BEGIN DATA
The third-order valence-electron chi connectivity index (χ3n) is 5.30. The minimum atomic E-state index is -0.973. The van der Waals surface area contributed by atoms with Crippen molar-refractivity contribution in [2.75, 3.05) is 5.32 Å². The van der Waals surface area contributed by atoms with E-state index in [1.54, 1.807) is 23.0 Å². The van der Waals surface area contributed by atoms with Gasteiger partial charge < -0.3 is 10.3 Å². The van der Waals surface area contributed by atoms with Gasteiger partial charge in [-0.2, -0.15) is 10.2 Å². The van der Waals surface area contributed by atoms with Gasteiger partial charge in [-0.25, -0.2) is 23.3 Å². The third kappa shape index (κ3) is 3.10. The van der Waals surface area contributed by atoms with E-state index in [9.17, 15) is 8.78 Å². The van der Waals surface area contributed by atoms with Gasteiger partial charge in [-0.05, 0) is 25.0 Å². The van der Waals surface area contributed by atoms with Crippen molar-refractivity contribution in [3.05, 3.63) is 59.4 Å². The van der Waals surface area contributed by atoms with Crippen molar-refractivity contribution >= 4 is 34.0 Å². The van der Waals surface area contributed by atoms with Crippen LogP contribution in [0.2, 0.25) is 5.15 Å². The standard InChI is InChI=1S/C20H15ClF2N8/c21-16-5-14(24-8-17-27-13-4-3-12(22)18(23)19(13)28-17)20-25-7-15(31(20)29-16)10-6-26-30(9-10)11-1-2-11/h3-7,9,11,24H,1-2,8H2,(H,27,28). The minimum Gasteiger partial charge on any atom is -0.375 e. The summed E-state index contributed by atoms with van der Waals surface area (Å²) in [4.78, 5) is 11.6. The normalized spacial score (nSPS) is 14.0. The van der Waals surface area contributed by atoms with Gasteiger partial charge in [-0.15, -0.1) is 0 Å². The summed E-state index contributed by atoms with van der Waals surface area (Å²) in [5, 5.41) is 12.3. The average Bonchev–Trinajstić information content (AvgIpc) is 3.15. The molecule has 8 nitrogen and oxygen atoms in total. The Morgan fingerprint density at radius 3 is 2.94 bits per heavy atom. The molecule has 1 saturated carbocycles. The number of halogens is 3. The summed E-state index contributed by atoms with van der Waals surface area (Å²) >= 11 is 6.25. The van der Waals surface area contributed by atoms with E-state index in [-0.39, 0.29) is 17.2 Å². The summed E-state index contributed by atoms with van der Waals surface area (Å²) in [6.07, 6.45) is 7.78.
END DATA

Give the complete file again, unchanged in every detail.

The third-order valence-electron chi connectivity index (χ3n) is 5.30. The minimum atomic E-state index is -0.973. The van der Waals surface area contributed by atoms with Crippen molar-refractivity contribution in [2.75, 3.05) is 5.32 Å². The van der Waals surface area contributed by atoms with E-state index in [1.54, 1.807) is 23.0 Å². The van der Waals surface area contributed by atoms with Gasteiger partial charge < -0.3 is 10.3 Å². The van der Waals surface area contributed by atoms with Gasteiger partial charge in [-0.2, -0.15) is 10.2 Å². The van der Waals surface area contributed by atoms with Gasteiger partial charge in [-0.25, -0.2) is 23.3 Å². The third kappa shape index (κ3) is 3.10. The van der Waals surface area contributed by atoms with E-state index in [9.17, 15) is 8.78 Å². The van der Waals surface area contributed by atoms with Gasteiger partial charge in [-0.05, 0) is 25.0 Å². The van der Waals surface area contributed by atoms with Crippen molar-refractivity contribution in [3.05, 3.63) is 59.4 Å². The van der Waals surface area contributed by atoms with Crippen molar-refractivity contribution >= 4 is 34.0 Å². The van der Waals surface area contributed by atoms with Crippen LogP contribution in [0.2, 0.25) is 5.15 Å². The standard InChI is InChI=1S/C20H15ClF2N8/c21-16-5-14(24-8-17-27-13-4-3-12(22)18(23)19(13)28-17)20-25-7-15(31(20)29-16)10-6-26-30(9-10)11-1-2-11/h3-7,9,11,24H,1-2,8H2,(H,27,28). The minimum Gasteiger partial charge on any atom is -0.375 e. The summed E-state index contributed by atoms with van der Waals surface area (Å²) in [4.78, 5) is 11.6. The normalized spacial score (nSPS) is 14.0. The van der Waals surface area contributed by atoms with Gasteiger partial charge in [-0.15, -0.1) is 0 Å². The summed E-state index contributed by atoms with van der Waals surface area (Å²) in [5, 5.41) is 12.3. The average Bonchev–Trinajstić information content (AvgIpc) is 3.15. The molecule has 8 nitrogen and oxygen atoms in total. The Morgan fingerprint density at radius 3 is 2.94 bits per heavy atom. The molecule has 1 saturated carbocycles. The number of halogens is 3. The summed E-state index contributed by atoms with van der Waals surface area (Å²) >= 11 is 6.25. The van der Waals surface area contributed by atoms with E-state index in [-0.39, 0.29) is 17.2 Å². The summed E-state index contributed by atoms with van der Waals surface area (Å²) in [6.07, 6.45) is 7.78.